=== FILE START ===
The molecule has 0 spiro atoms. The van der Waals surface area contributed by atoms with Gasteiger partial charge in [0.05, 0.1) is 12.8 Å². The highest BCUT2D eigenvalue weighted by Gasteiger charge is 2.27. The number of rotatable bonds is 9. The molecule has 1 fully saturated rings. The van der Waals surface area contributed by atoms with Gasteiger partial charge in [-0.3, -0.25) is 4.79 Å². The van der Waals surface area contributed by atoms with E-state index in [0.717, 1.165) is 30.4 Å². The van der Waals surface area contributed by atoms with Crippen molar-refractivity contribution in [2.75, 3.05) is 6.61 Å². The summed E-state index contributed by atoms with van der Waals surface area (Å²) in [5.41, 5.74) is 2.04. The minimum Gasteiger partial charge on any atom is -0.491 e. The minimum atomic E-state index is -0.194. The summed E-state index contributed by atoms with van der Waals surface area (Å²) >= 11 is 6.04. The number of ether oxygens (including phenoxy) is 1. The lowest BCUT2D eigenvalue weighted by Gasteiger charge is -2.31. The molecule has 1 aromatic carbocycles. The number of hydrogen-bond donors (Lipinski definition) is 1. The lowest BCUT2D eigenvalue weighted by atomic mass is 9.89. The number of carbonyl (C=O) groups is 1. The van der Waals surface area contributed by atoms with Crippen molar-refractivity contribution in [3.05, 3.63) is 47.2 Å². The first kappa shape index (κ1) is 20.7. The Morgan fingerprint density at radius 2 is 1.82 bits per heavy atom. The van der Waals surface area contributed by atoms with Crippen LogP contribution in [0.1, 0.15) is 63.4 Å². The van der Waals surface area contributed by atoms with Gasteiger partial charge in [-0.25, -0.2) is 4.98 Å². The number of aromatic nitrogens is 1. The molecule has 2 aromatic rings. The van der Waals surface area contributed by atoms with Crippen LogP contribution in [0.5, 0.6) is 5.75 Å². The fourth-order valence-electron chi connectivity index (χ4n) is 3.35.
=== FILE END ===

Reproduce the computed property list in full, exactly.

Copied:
The molecule has 0 spiro atoms. The van der Waals surface area contributed by atoms with Gasteiger partial charge in [0.05, 0.1) is 12.8 Å². The highest BCUT2D eigenvalue weighted by Gasteiger charge is 2.27. The number of rotatable bonds is 9. The molecule has 1 fully saturated rings. The van der Waals surface area contributed by atoms with Gasteiger partial charge in [-0.3, -0.25) is 4.79 Å². The van der Waals surface area contributed by atoms with E-state index in [0.717, 1.165) is 30.4 Å². The van der Waals surface area contributed by atoms with Crippen molar-refractivity contribution in [2.75, 3.05) is 6.61 Å². The summed E-state index contributed by atoms with van der Waals surface area (Å²) in [5.41, 5.74) is 2.04. The minimum Gasteiger partial charge on any atom is -0.491 e. The minimum atomic E-state index is -0.194. The summed E-state index contributed by atoms with van der Waals surface area (Å²) >= 11 is 6.04. The number of ether oxygens (including phenoxy) is 1. The lowest BCUT2D eigenvalue weighted by Gasteiger charge is -2.31. The molecule has 1 aromatic carbocycles. The number of hydrogen-bond donors (Lipinski definition) is 1. The lowest BCUT2D eigenvalue weighted by atomic mass is 9.89. The number of carbonyl (C=O) groups is 1. The van der Waals surface area contributed by atoms with Crippen molar-refractivity contribution in [3.05, 3.63) is 47.2 Å². The first kappa shape index (κ1) is 20.7. The Morgan fingerprint density at radius 2 is 1.82 bits per heavy atom. The van der Waals surface area contributed by atoms with Crippen LogP contribution in [0.1, 0.15) is 63.4 Å². The van der Waals surface area contributed by atoms with Gasteiger partial charge in [-0.25, -0.2) is 4.98 Å². The number of aromatic nitrogens is 1. The molecule has 2 aromatic rings. The van der Waals surface area contributed by atoms with Crippen LogP contribution in [0.5, 0.6) is 5.75 Å². The fourth-order valence-electron chi connectivity index (χ4n) is 3.35.